Winners and losers in the local elections

Another year – and another set of local elections. Are the key messages a reflection of the performance of the parliamentary parties or a genuine reflection of local politics? What have we learned from this year’s set of elections?

..and the winner is….

This isn’t another story about how the Conservatives failed to fail as expected and Labour failed to overwhelmingly sweep away the Conservatives and the Liberal Democrats failed to disappoint. Yes, some Labour party apparatchiks  may have over-egged it a bit with the predictions of a red tide across central London, but really last week’s local election was a re-settling into old trends – perhaps pre-referendum, pre-coalition, pre-crash trends. Even where Conservatives lost power in Kingston and in Richmond it was a return to old and familiar patterns of local voting. And while yes, some councils did change control, it was more to and fro than major upheaval on a national scale.

But of course, we don’t actually vote at a national scale. We don’t even vote at a local authority scale. We vote in wards or divisions and these are the building blocks for council control. Some of the blocks are more fungible than others.  I happen to live much-discussed Wandsworth, so to be truthful I never really thought the Conservative council would be toppled, and in fact I think Labour did surprisingly well. What didn’t surprise me is that my ward elected three Labour councillors – at that very local level and in conjunction with the influence of national politics and the very local level politics I ‘knew’ my ward was pretty unswingable. But I’d struggle to know this about other wards in other council areas. 

Right now we’re in a state which looks like status quo plus – a solidifying hold on some councils. We can look fairly easily at which councils have thin majorities or no overall control, but it’s much harder to easily find data on the swingable blocks – the contestable seats. Our friends at Democracy Club have been working on this. But it takes time to pull all the data together. Over the long weekend 90% of council results have been entered (but not verified), some of this was done automatically where councils have published ‘machine readable’ data. But much of this has to be done by hand as much of the candidate data is, which can introduce error.  Without this data, though, it is much, much harder to know where turnout is low and where representation can change. Good local journalism used to be the way that people might know this, but now we need other ways for citizens to find this information. We already know that there is press interest from both national and local press, but they need it in a timely fashion. Political parties do have this information, of course, but it needs to be in the hands of citizens.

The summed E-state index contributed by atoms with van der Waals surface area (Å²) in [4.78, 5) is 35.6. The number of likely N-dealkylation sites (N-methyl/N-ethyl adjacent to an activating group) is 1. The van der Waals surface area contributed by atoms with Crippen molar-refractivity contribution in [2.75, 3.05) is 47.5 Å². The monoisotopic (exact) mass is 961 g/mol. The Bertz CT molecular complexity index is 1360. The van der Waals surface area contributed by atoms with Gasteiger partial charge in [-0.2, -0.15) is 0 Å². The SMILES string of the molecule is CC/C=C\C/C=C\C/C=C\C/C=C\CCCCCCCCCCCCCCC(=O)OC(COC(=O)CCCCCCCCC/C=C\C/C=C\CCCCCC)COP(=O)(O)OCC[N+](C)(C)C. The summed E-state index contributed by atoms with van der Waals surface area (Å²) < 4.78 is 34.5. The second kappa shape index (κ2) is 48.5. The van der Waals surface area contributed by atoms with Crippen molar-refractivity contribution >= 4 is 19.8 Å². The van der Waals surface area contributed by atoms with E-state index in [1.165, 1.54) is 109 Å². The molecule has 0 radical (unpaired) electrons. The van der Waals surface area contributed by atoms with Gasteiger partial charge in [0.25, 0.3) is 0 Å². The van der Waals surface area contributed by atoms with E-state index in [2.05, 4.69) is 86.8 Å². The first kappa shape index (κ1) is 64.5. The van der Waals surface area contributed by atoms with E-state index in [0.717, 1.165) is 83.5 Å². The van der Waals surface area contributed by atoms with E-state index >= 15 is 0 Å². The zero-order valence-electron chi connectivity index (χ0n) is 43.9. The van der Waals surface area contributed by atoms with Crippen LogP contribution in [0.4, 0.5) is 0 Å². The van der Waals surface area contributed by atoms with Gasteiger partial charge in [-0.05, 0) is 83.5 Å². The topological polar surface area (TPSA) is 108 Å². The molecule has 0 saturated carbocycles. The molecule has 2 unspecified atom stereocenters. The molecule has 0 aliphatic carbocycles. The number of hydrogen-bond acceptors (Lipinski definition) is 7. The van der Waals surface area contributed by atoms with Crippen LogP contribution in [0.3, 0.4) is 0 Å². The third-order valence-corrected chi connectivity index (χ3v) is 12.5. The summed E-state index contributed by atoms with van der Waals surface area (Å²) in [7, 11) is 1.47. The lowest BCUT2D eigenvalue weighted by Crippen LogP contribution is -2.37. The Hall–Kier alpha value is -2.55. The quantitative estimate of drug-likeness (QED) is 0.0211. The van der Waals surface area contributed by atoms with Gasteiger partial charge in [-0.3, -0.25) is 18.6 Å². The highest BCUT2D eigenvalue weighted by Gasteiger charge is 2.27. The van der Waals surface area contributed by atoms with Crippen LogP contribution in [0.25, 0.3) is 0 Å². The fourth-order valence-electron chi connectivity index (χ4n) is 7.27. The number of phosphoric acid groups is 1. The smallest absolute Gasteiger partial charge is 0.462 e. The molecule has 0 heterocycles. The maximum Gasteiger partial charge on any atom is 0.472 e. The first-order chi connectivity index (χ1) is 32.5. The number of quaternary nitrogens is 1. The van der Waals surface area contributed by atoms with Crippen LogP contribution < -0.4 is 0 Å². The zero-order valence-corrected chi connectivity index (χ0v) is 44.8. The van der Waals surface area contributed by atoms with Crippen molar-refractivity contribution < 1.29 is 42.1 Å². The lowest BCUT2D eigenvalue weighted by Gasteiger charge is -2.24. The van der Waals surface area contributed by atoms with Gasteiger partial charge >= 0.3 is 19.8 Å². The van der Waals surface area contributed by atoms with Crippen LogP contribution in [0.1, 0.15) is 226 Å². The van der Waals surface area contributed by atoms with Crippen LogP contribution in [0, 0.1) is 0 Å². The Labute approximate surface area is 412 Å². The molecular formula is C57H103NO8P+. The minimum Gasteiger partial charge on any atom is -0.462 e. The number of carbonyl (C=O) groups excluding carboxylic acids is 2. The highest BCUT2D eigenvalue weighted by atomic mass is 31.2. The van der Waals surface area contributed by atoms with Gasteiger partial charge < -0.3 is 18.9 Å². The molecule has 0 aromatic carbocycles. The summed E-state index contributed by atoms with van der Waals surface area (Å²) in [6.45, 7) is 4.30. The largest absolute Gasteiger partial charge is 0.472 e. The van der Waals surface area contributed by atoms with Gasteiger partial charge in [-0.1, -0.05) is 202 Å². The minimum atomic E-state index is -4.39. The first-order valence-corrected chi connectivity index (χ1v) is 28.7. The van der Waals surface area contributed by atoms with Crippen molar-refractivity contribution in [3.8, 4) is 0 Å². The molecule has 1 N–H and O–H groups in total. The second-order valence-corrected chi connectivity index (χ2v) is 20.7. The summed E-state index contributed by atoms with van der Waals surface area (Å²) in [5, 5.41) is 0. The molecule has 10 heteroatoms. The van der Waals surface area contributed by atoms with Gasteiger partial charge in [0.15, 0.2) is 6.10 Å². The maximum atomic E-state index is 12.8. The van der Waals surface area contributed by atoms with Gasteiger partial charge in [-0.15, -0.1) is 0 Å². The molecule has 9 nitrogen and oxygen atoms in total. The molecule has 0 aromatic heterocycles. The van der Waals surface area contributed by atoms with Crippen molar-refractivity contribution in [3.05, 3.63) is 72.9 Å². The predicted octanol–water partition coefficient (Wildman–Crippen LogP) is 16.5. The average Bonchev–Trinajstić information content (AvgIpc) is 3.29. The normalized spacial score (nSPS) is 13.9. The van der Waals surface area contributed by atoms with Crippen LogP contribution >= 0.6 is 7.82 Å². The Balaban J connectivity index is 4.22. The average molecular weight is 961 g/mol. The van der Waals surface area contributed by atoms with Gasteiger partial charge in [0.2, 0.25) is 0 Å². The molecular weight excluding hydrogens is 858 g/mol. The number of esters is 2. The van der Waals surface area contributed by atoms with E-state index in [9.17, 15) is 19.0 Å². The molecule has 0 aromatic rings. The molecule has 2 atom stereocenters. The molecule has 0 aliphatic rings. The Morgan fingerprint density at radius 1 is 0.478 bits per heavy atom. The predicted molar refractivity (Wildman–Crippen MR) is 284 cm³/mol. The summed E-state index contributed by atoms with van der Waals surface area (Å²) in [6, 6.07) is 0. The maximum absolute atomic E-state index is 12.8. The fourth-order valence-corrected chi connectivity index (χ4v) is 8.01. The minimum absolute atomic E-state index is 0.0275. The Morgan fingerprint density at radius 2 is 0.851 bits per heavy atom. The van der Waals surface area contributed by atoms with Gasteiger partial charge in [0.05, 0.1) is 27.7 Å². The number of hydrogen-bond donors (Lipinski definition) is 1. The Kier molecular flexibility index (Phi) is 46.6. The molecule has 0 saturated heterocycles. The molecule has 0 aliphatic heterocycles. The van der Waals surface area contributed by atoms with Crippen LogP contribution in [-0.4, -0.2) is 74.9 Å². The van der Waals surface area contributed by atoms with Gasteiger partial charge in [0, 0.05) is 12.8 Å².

For the last few years we have been encouraging councils to share electoral information in a better format. Each year we see some significant progress in terms of reporting information, but still not all councils are making it easy enough for citizens to find basic electoral information from the front page of their websites. Elections are a big deal, councils are political organisations, let’s not be shy about it.

…I’d like to thank…

In the run up the local elections and the building excitement, we talk a lot about the unsung heroes of local democracy.  Local activists and the candidates who contest the elections, electoral officers and the army of people who man polling stations and count the ballots. Let us not forget, too the nearly unknowable amount of people who get up bright and early on election day to open up the school assembly hall or church reception to provide polling places.  Without these people there would be no elections and all of them have a vital role in protecting our democracy.

And, of course, there are the democracy activists, such as Democracy Club and their host of volunteers who womble out the elections data, the people who work tirelessly to support better information for voters about who they can vote for and where they can vote.  At the LGiU we like to think that we, too, contribute to supporting better local democracy with our coverage, too. This year we were helped by Nathan Bookbinder from East Herts, Kieran Elliott from Wiltshire, and Scott Butterfield from Blackpool – all LGiU member councils. They trekked to London and stayed up with us overnight to help us cover 100 returns. Thank you!

Photo Credit: Conor Lawless Flickr via Compfight cc

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